like a cross between an Egyptian and a Mayan pyramid, sort of squashed
out, seven stories high, all of the black reflecting glass and stainless
steel (now looking rather rusty after four typhoon seasons the whole
con-cept so ultra-post-modern it approaches Comic Opera (or Space
Opera!)... and yet, its shapes reflect the dead volcano which makes
up the island's mass, and its color reflects the black sand, and its
rust harmonizes with the tropical heat... and after the first shock
and giggle, one falls a bit under its spell! a BANK! plopped down
on this equatorial isle, shaped like the Illuminatus symbol on a dollar
bill (only no eye) heavy, dense and yet shimmering like obsidian.
Inside, the Bank is bisected right down the middle. One half remains
open, a "cathedral space" without partitions, a huge glasshouse or
botanical crystal-palace or arboretum, raucous with tropical flowers
and uncaged birds & staircases and ramps lead to balconies and hanging
gardens & glass tubes with escalators inside them (like De Gaulle
Airport in Paris) crisscross the vast space, giving the "lobby" a
Pirenesi/ Buck Rogers atmosphere. Fountains splash on the ground level
or fall in cascades and Watsonians come here to picnic or fuck in
The other half of the Bank is the Sultan Ilanun Moro Bank itself,
a maze of offices, computer rooms, vaults (said to contain almost
nothing of value), living quarters for the Bankers (who tend to be
Llbertarian computer hacks and anarcho capitalist visionaries), all
ultra-modern and air-conditioned, futurologistic and severe.
The Bank maintains a satellite dish near the peak of Mount Sonsorol,
and computers are manned 24 hours a day for financial and political
news. Some islanders who are not members of the Bank Collective have
nevertheless taken to punting in international finance games; speculation
and gambling are popular sports.
The Bank also serves as a community center a printing press, a medical
clinic (called "Immortality Inc.", for some reason), a popular cafeteria,
a tape and record library and other facilities are open to the public.
Between China St. and the Bank lies the Bazaar, a large open (hot
and dusty) plaza surrounded by more corrugated-iron shops and palm-
thatched shanty-stores, plus a large building not unlike a supermarket
or mall. All this together constitutes the great Port Watson Peoples'
Cooperative Center, the exchange mart, import-export boutique, grocery
bin and bourse of the Enclave. Tuesdays and Thursdays are "Market
Days," although parts of the Co-op are always open. Amazing luxuries
from all over the world (tax-free, of course) make the bazaar an unknown
Shopper's Paradise; electronic goods for example are cheaper here
than in Hong Kong or Singapore. The architecture of the bazaar is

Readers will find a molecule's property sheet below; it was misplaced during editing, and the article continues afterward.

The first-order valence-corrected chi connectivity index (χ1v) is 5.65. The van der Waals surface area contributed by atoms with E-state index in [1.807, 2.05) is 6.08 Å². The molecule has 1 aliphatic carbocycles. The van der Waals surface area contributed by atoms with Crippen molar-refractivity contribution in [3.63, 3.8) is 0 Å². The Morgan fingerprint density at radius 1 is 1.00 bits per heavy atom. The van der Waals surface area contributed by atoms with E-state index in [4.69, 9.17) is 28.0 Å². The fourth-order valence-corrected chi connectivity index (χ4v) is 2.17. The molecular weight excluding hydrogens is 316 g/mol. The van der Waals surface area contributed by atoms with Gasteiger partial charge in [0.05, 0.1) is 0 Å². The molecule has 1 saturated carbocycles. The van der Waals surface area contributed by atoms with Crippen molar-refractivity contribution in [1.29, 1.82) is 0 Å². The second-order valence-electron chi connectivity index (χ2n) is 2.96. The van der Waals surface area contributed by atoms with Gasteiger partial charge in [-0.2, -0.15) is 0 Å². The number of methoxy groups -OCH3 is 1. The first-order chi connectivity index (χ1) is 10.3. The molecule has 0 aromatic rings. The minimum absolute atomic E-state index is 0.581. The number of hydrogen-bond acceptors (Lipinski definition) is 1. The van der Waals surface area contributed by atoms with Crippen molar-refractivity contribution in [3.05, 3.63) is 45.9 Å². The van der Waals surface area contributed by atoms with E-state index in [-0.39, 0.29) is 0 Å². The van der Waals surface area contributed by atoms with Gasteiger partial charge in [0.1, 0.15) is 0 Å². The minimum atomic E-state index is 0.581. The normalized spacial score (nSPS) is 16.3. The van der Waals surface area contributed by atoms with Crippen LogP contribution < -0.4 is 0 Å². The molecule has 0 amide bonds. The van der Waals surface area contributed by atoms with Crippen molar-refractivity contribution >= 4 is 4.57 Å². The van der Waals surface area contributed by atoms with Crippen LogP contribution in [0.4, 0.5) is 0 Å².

scarcely noteworthy, but in the middle of the plaza sits a small ornate
pre-fabricated mosque imported in pieces from Pakistan via Brunei
and assembled here as The Sultan Pak Harjanto I Center for Esoteric
Studies (named after the Martyr of 1907 who brought Javanese sorcery
to Sonsorol). All pink minarets and green scallops and white and gold
like a child's birthday cake, with liquorish icing of Arabic calligraphy,
the "Mosque" is used as a performance space and public meditation
hall. Surrounded by a small flower garden and shade trees, it makes
a pleasant retreat from the heat and dust of the Bazaar.
Another amusing feature of the Bazaar is The Big Character Wall
(or "Great Wall"), where notices, flyers, poems, curses, grafitti
and "big character slogans" are posted or painted - a sort of giant
unmovable newspaper. A book fair (trade, exchange, purchase) is held
here on Tuesdays.
A kilometer along the beach west of the Slums lies The Academies,
a cluster of communities and collectives devoted to education and
knowledge, occupying an area of deserted copra plantations. Some of
the architecture is restored colonial (not very interesting); the
rest of it represents an attempt to create a new Sonsorolan "vernacular"
making use of traditional materials (palm, thatch, coral) and the
"alternative tech" comforts provided by the Energy Center. Buildings
here are named after Ferrer, Goodman, Fiere, Neill, Illich, Reich...
and the educational theories practiced derive from their teachings.
Higher scientific research is limited, of course, but computer access
and more-than-adequate funding for certain projects have resulted
in a spirit of breakthrough in for example; ESP studies, theoretical
physics and math, genetics and biology (especially morphogenetic field
research) and even a modest observatory (named after Prince Kropotkin).
Children occupy a unique position in Port Watson. As Shareholders
from birth they are financially independent, and no legal or moral
force binds them to their "families" if they want to live on their
own. Both at the Academies and elsewhere in the Enclave, Polynesian-style
childrens' communes thrive without "adult supervision". They choose
their own educational curricula and pay for the specialized knowledge
they desire or else they apprentice themselves to some trade or else
do nothing at all but play and enjoy themselves. Sexual freedom between
or among any consenting partners is taken for granted in Port Watson.
Childlife has mutated into a cross between Coming of Age in Samoa
and a computerized play-utopia; happy, healthy and uninhibited, both
more serious and more savage than their American or European counterparts,
they sometimes seem to have arrived from another planet... yet at
the same time they are obviously the real Watsonians.